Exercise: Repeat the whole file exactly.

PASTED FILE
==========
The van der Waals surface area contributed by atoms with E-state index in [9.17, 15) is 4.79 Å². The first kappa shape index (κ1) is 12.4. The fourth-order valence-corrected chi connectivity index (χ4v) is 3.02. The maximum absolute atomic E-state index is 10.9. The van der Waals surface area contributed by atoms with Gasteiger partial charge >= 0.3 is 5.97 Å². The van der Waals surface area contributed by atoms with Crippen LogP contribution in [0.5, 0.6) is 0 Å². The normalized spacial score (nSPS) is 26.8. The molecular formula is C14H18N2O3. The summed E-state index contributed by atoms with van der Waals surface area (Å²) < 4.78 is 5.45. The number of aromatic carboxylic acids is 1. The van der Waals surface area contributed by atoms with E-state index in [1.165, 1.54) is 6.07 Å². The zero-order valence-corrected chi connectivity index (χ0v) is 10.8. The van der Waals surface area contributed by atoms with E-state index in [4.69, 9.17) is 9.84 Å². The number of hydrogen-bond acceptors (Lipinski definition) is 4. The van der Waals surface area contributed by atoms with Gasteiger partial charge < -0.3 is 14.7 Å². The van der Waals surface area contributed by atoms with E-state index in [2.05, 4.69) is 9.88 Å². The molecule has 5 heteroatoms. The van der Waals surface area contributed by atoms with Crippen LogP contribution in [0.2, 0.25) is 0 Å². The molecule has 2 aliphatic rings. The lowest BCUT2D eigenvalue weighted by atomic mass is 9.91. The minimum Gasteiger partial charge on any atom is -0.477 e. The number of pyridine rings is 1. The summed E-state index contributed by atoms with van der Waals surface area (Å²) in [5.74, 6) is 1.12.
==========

The van der Waals surface area contributed by atoms with E-state index in [9.17, 15) is 4.79 Å². The first kappa shape index (κ1) is 12.4. The fourth-order valence-corrected chi connectivity index (χ4v) is 3.02. The maximum absolute atomic E-state index is 10.9. The van der Waals surface area contributed by atoms with Gasteiger partial charge >= 0.3 is 5.97 Å². The van der Waals surface area contributed by atoms with Crippen LogP contribution in [0.5, 0.6) is 0 Å². The normalized spacial score (nSPS) is 26.8. The molecular formula is C14H18N2O3. The summed E-state index contributed by atoms with van der Waals surface area (Å²) < 4.78 is 5.45. The number of aromatic carboxylic acids is 1. The van der Waals surface area contributed by atoms with E-state index in [1.165, 1.54) is 6.07 Å². The zero-order valence-corrected chi connectivity index (χ0v) is 10.8. The van der Waals surface area contributed by atoms with E-state index in [4.69, 9.17) is 9.84 Å². The number of hydrogen-bond acceptors (Lipinski definition) is 4. The van der Waals surface area contributed by atoms with Gasteiger partial charge < -0.3 is 14.7 Å². The van der Waals surface area contributed by atoms with E-state index in [2.05, 4.69) is 9.88 Å². The molecule has 5 heteroatoms. The van der Waals surface area contributed by atoms with Crippen LogP contribution in [0.2, 0.25) is 0 Å². The molecule has 2 aliphatic rings. The lowest BCUT2D eigenvalue weighted by atomic mass is 9.91. The minimum Gasteiger partial charge on any atom is -0.477 e. The number of pyridine rings is 1. The summed E-state index contributed by atoms with van der Waals surface area (Å²) in [5.74, 6) is 1.12.